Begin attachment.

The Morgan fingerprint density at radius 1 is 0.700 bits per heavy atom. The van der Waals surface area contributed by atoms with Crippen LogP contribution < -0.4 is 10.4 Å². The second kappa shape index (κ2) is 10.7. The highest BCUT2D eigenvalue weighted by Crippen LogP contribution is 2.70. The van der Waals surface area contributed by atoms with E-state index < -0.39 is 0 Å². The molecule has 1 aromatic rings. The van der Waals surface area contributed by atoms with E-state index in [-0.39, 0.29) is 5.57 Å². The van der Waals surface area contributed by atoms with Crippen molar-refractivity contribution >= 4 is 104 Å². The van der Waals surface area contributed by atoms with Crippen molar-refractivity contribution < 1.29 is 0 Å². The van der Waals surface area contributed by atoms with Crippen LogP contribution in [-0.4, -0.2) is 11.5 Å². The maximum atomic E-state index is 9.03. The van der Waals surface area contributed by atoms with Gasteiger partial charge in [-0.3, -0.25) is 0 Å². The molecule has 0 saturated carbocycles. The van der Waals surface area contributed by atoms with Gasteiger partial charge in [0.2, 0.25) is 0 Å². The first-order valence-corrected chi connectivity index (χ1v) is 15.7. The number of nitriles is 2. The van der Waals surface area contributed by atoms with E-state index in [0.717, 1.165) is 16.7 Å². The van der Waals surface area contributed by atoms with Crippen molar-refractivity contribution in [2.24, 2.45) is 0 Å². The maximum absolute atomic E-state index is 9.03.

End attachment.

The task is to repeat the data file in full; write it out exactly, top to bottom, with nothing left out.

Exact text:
The Morgan fingerprint density at radius 1 is 0.700 bits per heavy atom. The van der Waals surface area contributed by atoms with Crippen LogP contribution < -0.4 is 10.4 Å². The second kappa shape index (κ2) is 10.7. The highest BCUT2D eigenvalue weighted by Crippen LogP contribution is 2.70. The van der Waals surface area contributed by atoms with E-state index < -0.39 is 0 Å². The molecule has 1 aromatic rings. The van der Waals surface area contributed by atoms with E-state index in [-0.39, 0.29) is 5.57 Å². The van der Waals surface area contributed by atoms with Crippen molar-refractivity contribution >= 4 is 104 Å². The van der Waals surface area contributed by atoms with Crippen molar-refractivity contribution < 1.29 is 0 Å². The van der Waals surface area contributed by atoms with Crippen LogP contribution in [-0.4, -0.2) is 11.5 Å². The maximum atomic E-state index is 9.03. The van der Waals surface area contributed by atoms with Gasteiger partial charge in [-0.3, -0.25) is 0 Å². The molecule has 0 saturated carbocycles. The van der Waals surface area contributed by atoms with Gasteiger partial charge in [0.2, 0.25) is 0 Å². The first-order valence-corrected chi connectivity index (χ1v) is 15.7. The number of nitriles is 2. The van der Waals surface area contributed by atoms with E-state index in [0.717, 1.165) is 16.7 Å². The van der Waals surface area contributed by atoms with Crippen molar-refractivity contribution in [2.24, 2.45) is 0 Å². The maximum absolute atomic E-state index is 9.03.